First, at a micro level, developing myriad A.I. applications in each industry will lead to continuous A.I. innovation. That will happen because the A.I. that solves industry-specific problems requires domain-specific knowledge in order to tackle those problems and to improve over time. The algorithms will gain access to the specialized knowledge they need only if they encounter different problems and are customized to tackle each of them. Thus, A.I. will generate more value as companies learn to use it for different purposes, which will result in segment-specific A.I. innovations in each industry—as China’s health care industry exemplifies. In addition, A.I. requires constant improvements in the collection of fresh and fine-grained data, so it can learn and perform better over time. As the feedback loops in each segment gather momentum, they will create specialized applications for the industry that will require the development of even more refined A.I. algorithms.
A.I.’s adoption triggers both innovation and improvement. For instance, A.I.-based computer vision solutions that were quite generic as recently as few years ago have evolved, among others, into those for autonomous vehicles and those for medical imaging systems. The former focus on distinguishing roads, vehicles, traffic lights, and pedestrians; are sensitive to colors and speeds; and work with lidar systems in real time. The latter control magnetic and radio-frequency pulses; collect and interpret the resulting signals; and transform the data into static MRI images. Both sets of algorithms “see,” but do so very differently. Moreover, they must continue to mature in distinctive ways, so they can generate greater benefits in their areas of application.
Second, at the macro level, the widespread adoption of A.I. will result in companies that are more competitive globally—for several reasons. One: Corporations will be able to generate more revenues by using A.I.; the technology can accelerate the pace of innovation and help bring new offerings to market quickly.
Two: A.I. can create differentiating customer experiences such as personalized pricing and A.I.-enabled selling. Three: Companies can reduce costs through A.I. by, say, offering predictive maintenance services that reduce machine downtime. Because Chinese companies have been bringing A.I. products to market quickly and consumers have been willing to adopt them, the country has created an economy that supports A.I.’s evolution.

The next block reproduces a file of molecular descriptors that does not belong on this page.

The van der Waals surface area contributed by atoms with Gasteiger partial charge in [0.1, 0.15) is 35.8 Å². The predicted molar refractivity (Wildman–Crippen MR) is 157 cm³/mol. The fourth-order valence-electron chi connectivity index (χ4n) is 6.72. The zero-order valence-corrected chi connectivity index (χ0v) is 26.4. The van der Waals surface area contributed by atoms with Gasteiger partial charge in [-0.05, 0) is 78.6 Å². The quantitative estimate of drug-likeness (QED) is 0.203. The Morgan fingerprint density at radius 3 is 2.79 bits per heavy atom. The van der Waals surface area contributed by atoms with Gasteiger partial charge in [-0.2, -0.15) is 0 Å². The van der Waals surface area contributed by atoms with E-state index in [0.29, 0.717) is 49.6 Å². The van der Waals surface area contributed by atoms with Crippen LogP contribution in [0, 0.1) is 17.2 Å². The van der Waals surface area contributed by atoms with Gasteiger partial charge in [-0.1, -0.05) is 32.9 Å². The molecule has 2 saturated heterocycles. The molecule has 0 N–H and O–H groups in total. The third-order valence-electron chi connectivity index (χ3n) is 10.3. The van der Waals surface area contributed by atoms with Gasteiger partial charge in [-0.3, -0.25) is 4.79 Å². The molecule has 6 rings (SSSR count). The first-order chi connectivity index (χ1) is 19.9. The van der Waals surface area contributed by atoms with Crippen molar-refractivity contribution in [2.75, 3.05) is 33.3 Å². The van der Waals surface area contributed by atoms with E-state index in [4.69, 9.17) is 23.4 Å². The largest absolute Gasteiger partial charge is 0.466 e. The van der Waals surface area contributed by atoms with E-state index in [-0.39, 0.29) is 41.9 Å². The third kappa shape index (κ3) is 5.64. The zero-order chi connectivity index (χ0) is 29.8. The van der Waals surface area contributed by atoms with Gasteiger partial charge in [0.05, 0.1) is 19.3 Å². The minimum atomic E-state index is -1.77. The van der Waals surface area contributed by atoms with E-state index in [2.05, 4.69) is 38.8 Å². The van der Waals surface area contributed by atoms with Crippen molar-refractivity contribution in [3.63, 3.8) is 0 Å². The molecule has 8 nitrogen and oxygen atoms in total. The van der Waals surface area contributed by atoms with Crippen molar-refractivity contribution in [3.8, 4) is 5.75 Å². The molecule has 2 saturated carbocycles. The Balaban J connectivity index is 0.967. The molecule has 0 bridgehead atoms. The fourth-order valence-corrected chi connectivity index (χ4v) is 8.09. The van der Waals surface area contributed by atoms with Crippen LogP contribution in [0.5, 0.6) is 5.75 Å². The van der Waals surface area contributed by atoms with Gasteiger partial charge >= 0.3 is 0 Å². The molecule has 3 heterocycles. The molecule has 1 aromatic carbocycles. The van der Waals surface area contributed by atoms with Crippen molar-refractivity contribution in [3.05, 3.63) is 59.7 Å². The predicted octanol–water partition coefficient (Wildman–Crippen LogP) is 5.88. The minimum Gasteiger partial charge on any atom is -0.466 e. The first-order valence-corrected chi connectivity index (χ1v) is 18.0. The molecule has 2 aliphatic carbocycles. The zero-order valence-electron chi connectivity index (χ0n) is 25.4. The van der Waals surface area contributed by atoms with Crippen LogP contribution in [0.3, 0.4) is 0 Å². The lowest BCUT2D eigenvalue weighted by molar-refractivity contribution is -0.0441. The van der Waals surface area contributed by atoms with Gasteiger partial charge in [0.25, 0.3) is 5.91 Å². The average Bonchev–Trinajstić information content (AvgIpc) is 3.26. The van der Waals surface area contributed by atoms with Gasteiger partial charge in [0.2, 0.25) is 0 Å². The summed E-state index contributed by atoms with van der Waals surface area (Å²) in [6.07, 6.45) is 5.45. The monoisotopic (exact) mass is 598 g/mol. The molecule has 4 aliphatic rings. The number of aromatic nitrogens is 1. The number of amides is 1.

The implications are clear-cut. Not only should countries and companies drive the adoption of A.I. in technology-related businesses, but also they must ensure its adoption by non-tech sectors. The latter will make a competitive difference, so governments must focus the development and use of A.I. in sectors where they enjoy a global advantage. Creating A.I. ecosystems in key industries by bringing together incumbents, digital giants, startups, venture capital firms, incubators, and academic institutions, and offering support in the form of funding, research institutions, and financial incentives, are logical starting points.
France, for instance, recently identified four areas of focus for its future A.I. efforts: Health care, the environment, transportation, and energy. Specifically, the Grenoble region—already a global research and technology center—hopes to become home to A.I. hubs for both health care and the environment. It has lured 23 corporations, including Atos, Criteo, Google, Huawei, Schneider Electric, and Total; 21 small and medium enterprises; and 11 startups to set up A.I. operations in the region. And the regional government has funded several A.I. professorships at the University Grenoble Alpes, University Joseph Fourier, and the Grenoble Institute of Technology, laying the foundation for these two promising vertically focused A.I. ecosystems.
Everyone marvels at China’s A.I. efforts, but the discussion, invariably, turns into a debate about whether the country should be labeled a pioneer or a villain. The real lesson that China’s A.I. experience teaches us is that in the world of artificial intelligence, as in the case of human intellect, it’s critical to go a mile wide—and many miles deep.